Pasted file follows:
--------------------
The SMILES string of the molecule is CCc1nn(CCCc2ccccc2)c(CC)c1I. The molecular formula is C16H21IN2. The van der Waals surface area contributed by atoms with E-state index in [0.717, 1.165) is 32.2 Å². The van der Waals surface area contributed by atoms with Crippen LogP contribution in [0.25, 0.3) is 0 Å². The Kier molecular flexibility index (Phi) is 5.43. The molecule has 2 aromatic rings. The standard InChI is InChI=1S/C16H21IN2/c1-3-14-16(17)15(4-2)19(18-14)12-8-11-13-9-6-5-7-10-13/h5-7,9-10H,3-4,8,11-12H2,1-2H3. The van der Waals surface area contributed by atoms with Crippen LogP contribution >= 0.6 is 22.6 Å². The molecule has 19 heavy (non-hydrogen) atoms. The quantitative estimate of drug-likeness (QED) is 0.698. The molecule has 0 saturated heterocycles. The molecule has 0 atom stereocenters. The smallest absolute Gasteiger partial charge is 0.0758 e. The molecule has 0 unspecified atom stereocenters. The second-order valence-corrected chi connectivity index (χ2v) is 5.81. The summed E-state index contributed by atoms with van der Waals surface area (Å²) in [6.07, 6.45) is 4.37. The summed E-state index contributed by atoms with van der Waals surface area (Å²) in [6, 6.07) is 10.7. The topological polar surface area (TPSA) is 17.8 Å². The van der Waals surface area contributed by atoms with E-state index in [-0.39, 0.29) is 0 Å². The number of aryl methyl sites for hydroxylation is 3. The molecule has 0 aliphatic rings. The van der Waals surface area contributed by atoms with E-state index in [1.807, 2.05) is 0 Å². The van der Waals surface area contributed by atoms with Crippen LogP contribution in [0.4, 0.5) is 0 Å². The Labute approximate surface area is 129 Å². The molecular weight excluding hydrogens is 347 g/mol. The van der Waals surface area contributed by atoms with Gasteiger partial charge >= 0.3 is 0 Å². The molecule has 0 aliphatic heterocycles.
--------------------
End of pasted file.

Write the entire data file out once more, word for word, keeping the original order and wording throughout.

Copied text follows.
The SMILES string of the molecule is CCc1nn(CCCc2ccccc2)c(CC)c1I. The molecular formula is C16H21IN2. The van der Waals surface area contributed by atoms with E-state index in [0.717, 1.165) is 32.2 Å². The van der Waals surface area contributed by atoms with Crippen LogP contribution in [0.25, 0.3) is 0 Å². The Kier molecular flexibility index (Phi) is 5.43. The molecule has 2 aromatic rings. The standard InChI is InChI=1S/C16H21IN2/c1-3-14-16(17)15(4-2)19(18-14)12-8-11-13-9-6-5-7-10-13/h5-7,9-10H,3-4,8,11-12H2,1-2H3. The van der Waals surface area contributed by atoms with Crippen LogP contribution >= 0.6 is 22.6 Å². The molecule has 19 heavy (non-hydrogen) atoms. The quantitative estimate of drug-likeness (QED) is 0.698. The molecule has 0 saturated heterocycles. The molecule has 0 atom stereocenters. The smallest absolute Gasteiger partial charge is 0.0758 e. The molecule has 0 unspecified atom stereocenters. The second-order valence-corrected chi connectivity index (χ2v) is 5.81. The summed E-state index contributed by atoms with van der Waals surface area (Å²) in [6.07, 6.45) is 4.37. The summed E-state index contributed by atoms with van der Waals surface area (Å²) in [6, 6.07) is 10.7. The topological polar surface area (TPSA) is 17.8 Å². The van der Waals surface area contributed by atoms with E-state index in [-0.39, 0.29) is 0 Å². The number of aryl methyl sites for hydroxylation is 3. The molecule has 0 aliphatic rings. The van der Waals surface area contributed by atoms with E-state index in [1.807, 2.05) is 0 Å². The van der Waals surface area contributed by atoms with Crippen LogP contribution in [0.4, 0.5) is 0 Å². The Labute approximate surface area is 129 Å². The molecular weight excluding hydrogens is 347 g/mol. The van der Waals surface area contributed by atoms with Gasteiger partial charge >= 0.3 is 0 Å². The molecule has 0 aliphatic heterocycles.